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NJ Regulators: Exelon-PSEG Market Power Could Threaten BGS Auction

In urging FERC to take a good, hard look at the proposed merger of Exelon Corp. and Public Service Enterprise Group (PSEG), the New Jersey Board of Public Utilities (NJBPU) is worried that "significant market power" in the PJM area resulting from the combination could undercut the viability of an annual basic generation service (BGS) auction held in New Jersey [EC05-43-000].

In its April 1 filing, the NJBPU noted that because Public Service Electric & Gas (PSE&G) and the state's three other investor-owned electric public utilities are required to serve as providers of last resort but no longer own sufficient generating facilities to serve retail load that has not switched, the NJBPU has sanctioned annual BGS auctions to serve this retail load. PSE&G is a unit of PSEG.

"The proposed merger of Exelon and PSEG raises numerous regulatory and economic issues that the Commission must carefully review and decide," the NJBPU told FERC. "Of most concern to the NJBPU is the acknowledged creation of significant market power in the PJM area most relevant to the BGS auction. The NJBPU views the creation of this market power as a serious threat to the viability of the BGS auction, and a potential vehicle for the abuse of captive retail customers, which might potentially result in the capture of monopoly rents by the merging companies." The NJBPU said this concern is "aggravated by the significant gas assets under the control of the merging entities."

The state regulatory body noted that the FERC-approved PJM market monitoring plan provides, among other things, that an interested entity may at any time ask the market monitoring unit (MMU) to conduct an investigation or take any other action contemplated by the plan.

The NJBPU disclosed that in a March 29 letter, it asked the PJM MMU to initiate a study of the impacts of the Exelon acquisition of PSEG on the state of competition in the PJM market and sub-markets. The MMU was also asked to prepare and submit to the NJBPU a full report (subject to appropriate and relevant confidentiality concerns) on that study, including recommendations as to any and all remedial actions that need to be taken to fully mitigate the market power created by the acquisition.

The NJBPU has asked that this study be given the highest priority in scheduling by the MMU, given the current schedules for considering the merger application before FERC, as well as the joint petition before the NJBPU for approval of the proposed merger.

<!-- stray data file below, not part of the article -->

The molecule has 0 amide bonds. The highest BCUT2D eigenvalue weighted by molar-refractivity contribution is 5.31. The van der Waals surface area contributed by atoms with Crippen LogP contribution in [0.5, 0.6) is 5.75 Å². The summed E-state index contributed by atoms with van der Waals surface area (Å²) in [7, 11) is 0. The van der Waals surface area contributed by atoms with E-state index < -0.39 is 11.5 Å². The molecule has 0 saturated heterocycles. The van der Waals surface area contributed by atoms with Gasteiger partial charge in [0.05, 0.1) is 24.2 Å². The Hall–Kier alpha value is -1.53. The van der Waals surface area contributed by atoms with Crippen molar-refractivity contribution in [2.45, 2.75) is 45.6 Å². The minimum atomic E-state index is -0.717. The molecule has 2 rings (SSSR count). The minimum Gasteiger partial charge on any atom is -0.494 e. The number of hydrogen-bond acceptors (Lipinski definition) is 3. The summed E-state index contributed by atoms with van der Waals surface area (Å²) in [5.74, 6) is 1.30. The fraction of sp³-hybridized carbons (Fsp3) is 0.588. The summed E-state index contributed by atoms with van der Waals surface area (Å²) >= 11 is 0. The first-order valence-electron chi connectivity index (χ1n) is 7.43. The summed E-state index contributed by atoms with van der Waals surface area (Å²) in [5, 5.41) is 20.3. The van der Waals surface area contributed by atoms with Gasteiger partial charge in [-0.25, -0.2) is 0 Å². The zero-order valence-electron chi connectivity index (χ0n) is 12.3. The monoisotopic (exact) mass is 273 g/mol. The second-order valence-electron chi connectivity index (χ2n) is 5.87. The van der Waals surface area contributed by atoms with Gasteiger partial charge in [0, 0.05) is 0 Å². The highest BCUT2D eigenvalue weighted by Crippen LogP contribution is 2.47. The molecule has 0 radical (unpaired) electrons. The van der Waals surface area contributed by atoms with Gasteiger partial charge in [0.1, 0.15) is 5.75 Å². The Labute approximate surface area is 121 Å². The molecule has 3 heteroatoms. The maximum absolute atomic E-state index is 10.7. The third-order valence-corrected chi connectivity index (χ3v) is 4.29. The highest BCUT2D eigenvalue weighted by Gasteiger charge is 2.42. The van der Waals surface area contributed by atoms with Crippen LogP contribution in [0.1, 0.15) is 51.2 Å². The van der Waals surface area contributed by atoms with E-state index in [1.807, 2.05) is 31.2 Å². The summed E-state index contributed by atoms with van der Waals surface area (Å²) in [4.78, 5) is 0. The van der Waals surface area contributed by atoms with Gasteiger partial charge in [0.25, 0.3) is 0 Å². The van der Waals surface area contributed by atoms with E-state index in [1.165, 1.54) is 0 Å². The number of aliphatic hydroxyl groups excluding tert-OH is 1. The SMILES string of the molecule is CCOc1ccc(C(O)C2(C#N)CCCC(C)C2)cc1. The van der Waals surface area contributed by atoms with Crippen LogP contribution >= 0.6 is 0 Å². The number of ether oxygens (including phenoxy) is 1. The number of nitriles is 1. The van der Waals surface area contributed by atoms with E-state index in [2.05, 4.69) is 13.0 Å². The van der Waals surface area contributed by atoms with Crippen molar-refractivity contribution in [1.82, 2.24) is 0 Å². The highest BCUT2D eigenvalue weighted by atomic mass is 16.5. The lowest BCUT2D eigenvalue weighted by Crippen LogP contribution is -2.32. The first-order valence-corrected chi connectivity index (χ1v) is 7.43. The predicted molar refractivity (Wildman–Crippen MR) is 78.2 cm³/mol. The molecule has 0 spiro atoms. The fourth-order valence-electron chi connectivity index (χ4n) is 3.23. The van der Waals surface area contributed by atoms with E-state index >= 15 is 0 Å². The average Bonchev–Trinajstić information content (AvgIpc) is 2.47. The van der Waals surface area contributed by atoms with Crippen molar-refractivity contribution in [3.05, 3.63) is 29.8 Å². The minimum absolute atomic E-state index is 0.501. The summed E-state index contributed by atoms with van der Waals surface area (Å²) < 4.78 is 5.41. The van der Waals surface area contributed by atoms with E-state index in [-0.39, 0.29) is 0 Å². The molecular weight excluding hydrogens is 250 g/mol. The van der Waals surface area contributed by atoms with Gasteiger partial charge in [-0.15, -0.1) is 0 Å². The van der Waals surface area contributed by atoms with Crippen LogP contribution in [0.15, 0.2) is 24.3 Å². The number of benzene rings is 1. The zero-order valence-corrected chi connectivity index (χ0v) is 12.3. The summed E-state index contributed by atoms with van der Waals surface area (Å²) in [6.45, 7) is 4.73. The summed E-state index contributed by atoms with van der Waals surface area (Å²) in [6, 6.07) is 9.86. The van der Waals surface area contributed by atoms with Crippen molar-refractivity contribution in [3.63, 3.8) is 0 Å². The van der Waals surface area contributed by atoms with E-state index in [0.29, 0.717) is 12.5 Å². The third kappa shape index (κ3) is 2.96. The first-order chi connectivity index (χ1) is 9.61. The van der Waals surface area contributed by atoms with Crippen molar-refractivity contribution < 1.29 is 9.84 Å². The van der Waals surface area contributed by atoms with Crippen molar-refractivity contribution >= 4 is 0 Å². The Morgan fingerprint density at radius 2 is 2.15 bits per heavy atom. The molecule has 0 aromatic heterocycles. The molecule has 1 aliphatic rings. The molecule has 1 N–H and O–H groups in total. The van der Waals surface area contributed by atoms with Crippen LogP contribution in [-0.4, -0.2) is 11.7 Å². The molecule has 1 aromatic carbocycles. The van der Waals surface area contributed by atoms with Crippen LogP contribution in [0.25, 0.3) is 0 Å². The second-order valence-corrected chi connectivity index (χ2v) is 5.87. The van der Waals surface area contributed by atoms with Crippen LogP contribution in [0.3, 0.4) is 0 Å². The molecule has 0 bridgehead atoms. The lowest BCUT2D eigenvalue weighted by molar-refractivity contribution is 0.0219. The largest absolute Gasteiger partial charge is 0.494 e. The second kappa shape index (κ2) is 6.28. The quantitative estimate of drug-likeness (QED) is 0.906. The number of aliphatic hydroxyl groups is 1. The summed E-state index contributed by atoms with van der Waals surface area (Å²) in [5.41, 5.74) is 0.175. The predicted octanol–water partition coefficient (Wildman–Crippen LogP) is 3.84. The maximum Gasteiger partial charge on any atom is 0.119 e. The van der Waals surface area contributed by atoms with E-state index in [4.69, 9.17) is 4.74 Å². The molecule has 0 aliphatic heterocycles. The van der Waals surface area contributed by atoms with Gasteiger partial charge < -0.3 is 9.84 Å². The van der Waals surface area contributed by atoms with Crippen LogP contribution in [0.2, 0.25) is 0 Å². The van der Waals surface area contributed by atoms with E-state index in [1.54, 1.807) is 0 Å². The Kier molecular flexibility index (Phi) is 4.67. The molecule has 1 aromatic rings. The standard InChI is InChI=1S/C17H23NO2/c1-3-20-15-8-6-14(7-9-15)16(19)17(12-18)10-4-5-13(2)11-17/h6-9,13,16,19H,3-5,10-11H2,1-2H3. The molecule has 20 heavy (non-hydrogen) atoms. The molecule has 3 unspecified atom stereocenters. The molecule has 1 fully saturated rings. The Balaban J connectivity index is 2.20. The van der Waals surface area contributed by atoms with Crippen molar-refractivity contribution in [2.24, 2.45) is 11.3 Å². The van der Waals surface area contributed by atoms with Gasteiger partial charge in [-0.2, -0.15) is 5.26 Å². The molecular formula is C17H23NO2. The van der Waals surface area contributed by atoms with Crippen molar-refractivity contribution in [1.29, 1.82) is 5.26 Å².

"The proposed mitigation plan offered by Exelon and PSEG should be thoroughly examined in an open and transparent forum at the Commission," the state regulatory body said. Such a forum, the NJBPU said, should include "the benefit of input from the PJM-MMU and other market power experts, so that the states most affected by the proposed merger, as well as their captive retail customers, and numerous other affected intervenors can subject the mitigation proposal to public scrutiny and testing to assure the public interests of the ratepayers are not being subjugated to the private interests of the filing companies."

If the mitigation proposal filed by Exelon and PSEG "does not, in fact, completely eliminate the negative effects of market power in the relevant PJM areas, competition and rates will be adversely affected. A determination with respect to this issue should be made in full public view, based on a full public record established in a forum protected by the extensive due process protections of federal law."

The NJBPU therefore asked FERC to "conduct the necessary investigation and include evidentiary hearings that are needed to protect the public interest and to establish a public record and make it available to consumers, regulators and affected intervenors. This watershed merger and the issue of market power implicated therein deserve a thorough and timely public review in the Commission's regulatory forum."

In an April 6 filing made at the Securities and Exchange Commission (SEC), Exelon said that if FERC decides to hold hearings on the merger, the approval process for the transaction would extend the anticipated closing of the merger "into mid-2006 or perhaps later."

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